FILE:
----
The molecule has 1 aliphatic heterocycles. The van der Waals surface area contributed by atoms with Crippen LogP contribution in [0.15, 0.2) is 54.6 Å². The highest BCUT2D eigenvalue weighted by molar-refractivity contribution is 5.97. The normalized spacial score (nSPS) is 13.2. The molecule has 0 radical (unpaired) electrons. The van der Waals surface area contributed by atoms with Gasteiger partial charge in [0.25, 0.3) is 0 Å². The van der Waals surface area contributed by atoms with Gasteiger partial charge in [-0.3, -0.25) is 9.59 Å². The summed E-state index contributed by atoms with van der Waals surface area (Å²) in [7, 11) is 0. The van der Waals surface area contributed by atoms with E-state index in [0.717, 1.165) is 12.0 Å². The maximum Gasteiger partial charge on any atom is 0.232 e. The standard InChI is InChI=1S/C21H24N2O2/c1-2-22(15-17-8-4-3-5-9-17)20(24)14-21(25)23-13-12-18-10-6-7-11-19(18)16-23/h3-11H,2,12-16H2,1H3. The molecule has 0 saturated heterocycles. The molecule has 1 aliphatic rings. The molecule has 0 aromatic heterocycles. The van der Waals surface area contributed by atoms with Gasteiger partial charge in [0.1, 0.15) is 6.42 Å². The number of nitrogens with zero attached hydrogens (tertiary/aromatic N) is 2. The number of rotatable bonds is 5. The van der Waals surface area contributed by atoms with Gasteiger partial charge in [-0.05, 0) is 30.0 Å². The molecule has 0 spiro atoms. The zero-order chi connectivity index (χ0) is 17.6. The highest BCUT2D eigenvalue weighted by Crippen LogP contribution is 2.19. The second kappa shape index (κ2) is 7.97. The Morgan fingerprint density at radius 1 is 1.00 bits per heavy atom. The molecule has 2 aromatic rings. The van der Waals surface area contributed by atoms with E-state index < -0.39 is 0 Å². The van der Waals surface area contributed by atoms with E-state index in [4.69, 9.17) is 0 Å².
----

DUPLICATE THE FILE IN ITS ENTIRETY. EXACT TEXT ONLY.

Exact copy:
The molecule has 1 aliphatic heterocycles. The van der Waals surface area contributed by atoms with Crippen LogP contribution in [0.15, 0.2) is 54.6 Å². The highest BCUT2D eigenvalue weighted by molar-refractivity contribution is 5.97. The normalized spacial score (nSPS) is 13.2. The molecule has 0 radical (unpaired) electrons. The van der Waals surface area contributed by atoms with Gasteiger partial charge in [0.25, 0.3) is 0 Å². The van der Waals surface area contributed by atoms with Gasteiger partial charge in [-0.3, -0.25) is 9.59 Å². The summed E-state index contributed by atoms with van der Waals surface area (Å²) in [7, 11) is 0. The van der Waals surface area contributed by atoms with E-state index in [0.717, 1.165) is 12.0 Å². The maximum Gasteiger partial charge on any atom is 0.232 e. The standard InChI is InChI=1S/C21H24N2O2/c1-2-22(15-17-8-4-3-5-9-17)20(24)14-21(25)23-13-12-18-10-6-7-11-19(18)16-23/h3-11H,2,12-16H2,1H3. The molecule has 0 saturated heterocycles. The molecule has 1 aliphatic rings. The molecule has 0 aromatic heterocycles. The van der Waals surface area contributed by atoms with Gasteiger partial charge in [0.1, 0.15) is 6.42 Å². The number of nitrogens with zero attached hydrogens (tertiary/aromatic N) is 2. The number of rotatable bonds is 5. The van der Waals surface area contributed by atoms with Gasteiger partial charge in [-0.05, 0) is 30.0 Å². The molecule has 0 spiro atoms. The zero-order chi connectivity index (χ0) is 17.6. The highest BCUT2D eigenvalue weighted by Crippen LogP contribution is 2.19. The second kappa shape index (κ2) is 7.97. The Morgan fingerprint density at radius 1 is 1.00 bits per heavy atom. The molecule has 2 aromatic rings. The van der Waals surface area contributed by atoms with E-state index < -0.39 is 0 Å². The van der Waals surface area contributed by atoms with E-state index in [4.69, 9.17) is 0 Å².